Why It’s Hot

We’re just scratching the surface of the treasure trove of insights that might be buried in the mountains of data we’re all generating every day. Our ability to understand people more deeply, without relying on “new” sources of data, will have implications for the experiences brands and marketers deliver.

Selfies Get Serious: Introducing the 30-second selfie full-fitness checkup

Keeping an eye on subtle changes in common health risks is not an easy task for the average person. Yet, by the time real symptoms are obvious, it’s often too late to take the kind of action that would prevent a problem from snow-balling.

Researchers at the University of Toronto have developed an app that appears capable of turning a 30-second selfie into a diagnostic tool for quantifying a range of health risks.

“Anura promises an impressively thorough physical examination for just half a minute of your time. Simply based on a person’s facial features, captured through the latest deep learning technology, it can assess heart rate, breathing, stress, skin age, vascular age, body mass index (yes, from your face!), Cardiovascular disease, heart attack and stroke risk, cardiac workload, vascular capacity, blood pressure, and more.”

It’s easy to be skeptical about the accuracy of results possible from simply looking at a face for 30 seconds, but the researchers have demonstrated accuracy of measuring blood pressure up to 96% – and when the objective is to give people a way of realizing when it might be time to take action, that level of accuracy may actually be more than enough.

Why It’s Hot

For marketers looking to better identify the times, places and people for whom their products and services are likely to be most relevant, the convergence of biometrics with advanced algorithms and AI – all in a device most people carry around with them every day – could be a game-changer.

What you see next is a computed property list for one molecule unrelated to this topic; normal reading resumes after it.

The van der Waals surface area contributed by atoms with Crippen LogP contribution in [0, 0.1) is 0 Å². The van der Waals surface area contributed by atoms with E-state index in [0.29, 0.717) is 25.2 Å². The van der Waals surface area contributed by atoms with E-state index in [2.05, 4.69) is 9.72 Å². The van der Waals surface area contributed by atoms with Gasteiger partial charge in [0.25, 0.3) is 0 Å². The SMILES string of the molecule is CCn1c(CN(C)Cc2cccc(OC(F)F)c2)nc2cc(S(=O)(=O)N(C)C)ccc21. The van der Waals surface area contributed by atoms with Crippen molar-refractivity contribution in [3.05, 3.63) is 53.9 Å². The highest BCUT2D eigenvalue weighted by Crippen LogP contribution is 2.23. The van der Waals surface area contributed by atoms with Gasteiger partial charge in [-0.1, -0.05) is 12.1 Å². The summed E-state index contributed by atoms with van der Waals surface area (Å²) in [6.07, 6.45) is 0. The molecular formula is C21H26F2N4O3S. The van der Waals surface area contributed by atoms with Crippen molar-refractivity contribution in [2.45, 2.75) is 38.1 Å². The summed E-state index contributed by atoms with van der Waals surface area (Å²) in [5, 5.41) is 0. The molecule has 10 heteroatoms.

(This also brings up perennial issues of privacy & personal information, and trade-offs we need to make for the benefits emerging tech provides.)

Conversation-as-a-Platform

The search for a solution to the perennial problem of shrinking click-through-rates has led us down a lot of interesting paths. In so many cases it seems like trying to bail out a sinking ship with a Grande Starbucks cup. But sometimes a breakthrough idea gives us a temporary “bilge pump”, to keep us afloat for another day.

With all of the recent buzz around conversational interfaces and chatbots, it’s easy to be skeptical of their commercial value, and see them as the latest passing fad. Enter, “chatvertising”: conversational-style advertising that’s been shown to deliver 3.2% – 4.4% engagement rates, compared to the the 0.044% CTR banners have grown used to.

“Cavai is a platform pioneering conversational-style advertising, using a decision-tree based model, and we are seeing first-hand how this highly engaging advertising model is growing mainly in response to the needs of the consumer. Those needs are for example expressed by 9/10 consumers globally who want to use messaging to talk to businesses. 72 trillion messages were sent via chat apps in 2018, surpassing social media and browser interactions. Also, 53% of consumers say that they are more likely to buy from a company that they can contact via a chat app ( eMarketer).”

Why It’s Hot

A whole new opportunities, to build enduring relationships between brands and people, by creating stronger rational & emotional connections – engaging with humans on human terms.

“Consumption-as-a-Platform”, in a connected world

 

Amazon is taking another step in their ambition to connect-the-data-dots between our digital and our physical lives, doubling-down on smart home technology, as a critical new frontier. Recognizing the importance of new home purchases as a primary trigger to consideration of an end-to-end tech upgrade, Amazon is partnering with the nation’s real estate brokerage company (Realogy), to connect prospective buyers with the right home and the right technology for them.

All parties seem to get something out of the deal, but by offering customers aggressive discounts on smart home tech, Amazon hopes to unlock massive new revenue opportunities, through what’s being referred to as New Retail. The underlying idea is that the ubiquity of connected tech will ultimately create “a perpetual state of consumerism, one in which the consumer is by definition the channel and can consume anything he or she wants anywhere, anytime. Consumption can occur within the home, at work, in a store, while driving, etc. — it does not matter. It can happen anywhere.”